Miami Herald's Zika virus tracker belongs to the second category. It's a straightforward series of graphics —a large map plus some graphs— produced by a tiny group of earnest professionals. We should give this kind of team more credit and attention than they usually get. They haven't forgotten that journalism is, above all, service, not entertainment.

Tuesday, August 16, 2016

Inspiring visualizations by Sam Petulla

There's so much inspiring data journalism, visualizations, and infographics around nowadays that it's easy to miss plenty of great projects. The work of NBC News's visualization editor Sam Petulla has been under my radar for a while for some reason. What a shame. I've just discovered this fantastic long-form story published in June this year, which describes who Donald Trump's supporters are. It's an example of how to effectively blend a classic written narrative with photographs, interactive graphs, maps, and animated diagrams.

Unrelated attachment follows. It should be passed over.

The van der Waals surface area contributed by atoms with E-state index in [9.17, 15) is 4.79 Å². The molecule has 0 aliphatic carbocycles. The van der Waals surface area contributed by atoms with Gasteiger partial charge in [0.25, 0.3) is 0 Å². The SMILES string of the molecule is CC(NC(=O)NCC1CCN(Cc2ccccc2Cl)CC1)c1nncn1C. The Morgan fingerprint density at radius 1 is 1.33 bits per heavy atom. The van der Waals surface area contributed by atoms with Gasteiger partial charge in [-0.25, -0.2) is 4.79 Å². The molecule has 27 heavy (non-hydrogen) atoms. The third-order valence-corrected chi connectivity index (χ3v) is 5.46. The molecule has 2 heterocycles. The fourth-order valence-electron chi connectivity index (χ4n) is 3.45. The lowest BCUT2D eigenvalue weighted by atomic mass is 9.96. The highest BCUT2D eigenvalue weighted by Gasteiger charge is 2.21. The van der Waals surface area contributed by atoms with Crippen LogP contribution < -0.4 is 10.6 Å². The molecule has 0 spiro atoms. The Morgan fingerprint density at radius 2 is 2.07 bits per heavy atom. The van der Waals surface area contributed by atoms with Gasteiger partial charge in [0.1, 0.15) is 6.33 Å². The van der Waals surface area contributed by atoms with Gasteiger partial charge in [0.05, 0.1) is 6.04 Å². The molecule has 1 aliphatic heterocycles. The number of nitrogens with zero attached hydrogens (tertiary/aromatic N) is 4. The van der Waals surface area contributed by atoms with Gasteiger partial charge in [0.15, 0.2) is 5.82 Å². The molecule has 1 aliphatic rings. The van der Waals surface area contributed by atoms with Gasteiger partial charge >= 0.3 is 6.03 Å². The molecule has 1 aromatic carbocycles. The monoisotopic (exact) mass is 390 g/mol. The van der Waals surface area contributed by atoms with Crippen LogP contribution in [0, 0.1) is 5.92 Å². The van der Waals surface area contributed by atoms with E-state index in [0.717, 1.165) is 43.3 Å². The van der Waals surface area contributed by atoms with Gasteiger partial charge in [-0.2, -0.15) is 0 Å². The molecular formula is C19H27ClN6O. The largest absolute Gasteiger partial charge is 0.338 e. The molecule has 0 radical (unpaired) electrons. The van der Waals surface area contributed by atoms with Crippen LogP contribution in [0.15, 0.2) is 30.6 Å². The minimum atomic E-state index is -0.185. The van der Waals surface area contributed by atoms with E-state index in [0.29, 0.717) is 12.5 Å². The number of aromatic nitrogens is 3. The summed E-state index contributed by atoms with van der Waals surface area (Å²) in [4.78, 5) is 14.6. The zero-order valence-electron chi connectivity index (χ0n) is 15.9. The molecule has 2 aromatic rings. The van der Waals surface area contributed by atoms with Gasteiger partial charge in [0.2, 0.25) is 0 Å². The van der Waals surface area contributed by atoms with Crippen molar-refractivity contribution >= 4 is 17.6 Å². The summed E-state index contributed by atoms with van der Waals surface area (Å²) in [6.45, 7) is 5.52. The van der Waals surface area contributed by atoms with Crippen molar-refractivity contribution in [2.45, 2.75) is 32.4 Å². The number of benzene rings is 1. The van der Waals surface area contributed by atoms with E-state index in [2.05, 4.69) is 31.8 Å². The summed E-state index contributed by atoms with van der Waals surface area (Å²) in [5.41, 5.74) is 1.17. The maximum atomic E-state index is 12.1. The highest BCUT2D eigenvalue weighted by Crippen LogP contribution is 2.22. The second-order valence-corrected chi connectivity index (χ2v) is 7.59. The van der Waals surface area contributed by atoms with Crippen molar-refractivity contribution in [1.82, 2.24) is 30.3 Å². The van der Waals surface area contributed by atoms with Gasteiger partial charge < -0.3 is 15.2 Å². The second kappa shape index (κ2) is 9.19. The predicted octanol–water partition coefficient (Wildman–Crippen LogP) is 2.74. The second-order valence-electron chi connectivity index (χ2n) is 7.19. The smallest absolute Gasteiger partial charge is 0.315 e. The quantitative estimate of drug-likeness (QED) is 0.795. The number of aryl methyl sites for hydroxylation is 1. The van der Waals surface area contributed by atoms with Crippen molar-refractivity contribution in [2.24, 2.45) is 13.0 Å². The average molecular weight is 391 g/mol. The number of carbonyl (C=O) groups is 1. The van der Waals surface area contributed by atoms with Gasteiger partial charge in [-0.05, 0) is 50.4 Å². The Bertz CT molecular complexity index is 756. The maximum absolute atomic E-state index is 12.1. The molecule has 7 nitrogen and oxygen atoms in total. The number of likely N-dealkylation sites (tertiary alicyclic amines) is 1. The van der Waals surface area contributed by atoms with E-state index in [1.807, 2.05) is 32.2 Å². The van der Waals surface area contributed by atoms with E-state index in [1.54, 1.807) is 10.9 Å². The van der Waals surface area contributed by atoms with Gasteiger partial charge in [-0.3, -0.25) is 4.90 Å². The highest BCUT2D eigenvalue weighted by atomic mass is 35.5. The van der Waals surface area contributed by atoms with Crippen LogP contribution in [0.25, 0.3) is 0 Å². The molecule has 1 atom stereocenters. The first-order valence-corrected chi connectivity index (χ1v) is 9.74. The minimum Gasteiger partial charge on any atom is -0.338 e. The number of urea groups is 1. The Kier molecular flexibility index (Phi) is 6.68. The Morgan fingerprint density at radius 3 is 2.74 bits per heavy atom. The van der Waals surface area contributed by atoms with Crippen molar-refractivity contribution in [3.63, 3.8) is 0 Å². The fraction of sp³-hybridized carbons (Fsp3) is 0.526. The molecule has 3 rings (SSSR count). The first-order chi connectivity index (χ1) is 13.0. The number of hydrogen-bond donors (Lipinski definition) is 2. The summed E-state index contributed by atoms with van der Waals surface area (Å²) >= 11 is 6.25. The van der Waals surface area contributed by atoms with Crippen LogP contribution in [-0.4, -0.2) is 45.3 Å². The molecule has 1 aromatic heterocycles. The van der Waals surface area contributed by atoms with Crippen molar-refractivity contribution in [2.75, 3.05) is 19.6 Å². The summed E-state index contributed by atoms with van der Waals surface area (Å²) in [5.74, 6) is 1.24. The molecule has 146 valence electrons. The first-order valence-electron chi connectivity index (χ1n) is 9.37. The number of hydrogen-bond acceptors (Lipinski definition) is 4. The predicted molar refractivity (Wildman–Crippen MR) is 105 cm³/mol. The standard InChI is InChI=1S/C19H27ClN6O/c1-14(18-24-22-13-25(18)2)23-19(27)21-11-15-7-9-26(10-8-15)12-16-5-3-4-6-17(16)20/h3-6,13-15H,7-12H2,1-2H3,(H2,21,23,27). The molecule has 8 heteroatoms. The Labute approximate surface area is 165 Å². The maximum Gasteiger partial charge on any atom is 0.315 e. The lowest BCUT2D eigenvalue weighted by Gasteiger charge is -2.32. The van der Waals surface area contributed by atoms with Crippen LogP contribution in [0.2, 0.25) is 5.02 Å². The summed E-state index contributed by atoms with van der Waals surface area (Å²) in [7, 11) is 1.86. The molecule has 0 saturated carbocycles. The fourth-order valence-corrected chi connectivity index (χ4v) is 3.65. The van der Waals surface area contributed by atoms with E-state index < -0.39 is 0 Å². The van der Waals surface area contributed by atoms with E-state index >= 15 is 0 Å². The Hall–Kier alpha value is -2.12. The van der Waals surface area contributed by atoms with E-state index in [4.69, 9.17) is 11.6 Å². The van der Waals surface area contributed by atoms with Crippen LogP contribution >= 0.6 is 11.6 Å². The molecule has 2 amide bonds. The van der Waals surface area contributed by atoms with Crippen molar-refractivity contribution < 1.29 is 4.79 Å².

(This Friday at 3 p.m. EST I'm doing another public hangout with the Google News Lab folks; I'll likely mention this piece, among many others about the Olympics.)

Saturday, August 13, 2016

Visualization in comic books

Jonathan Hickman is one of the most interesting comic book authors nowadays. His non-superhero work is consistently innovative, ambitious —some say “pretentious”— and often disorienting, as he loves to play with story structures and layout. One of his earliest books, The Nightly News, is full of graphs, charts, diagrams, and maps. Just take a look:

Hickman has just launched a lovely new series, The Black Monday Murders, which chronicles a vast conspiracy behind the global financial system. Here's a graph from the last pages of the first issue:

I wonder what the scale of that thing is, and where the data came from!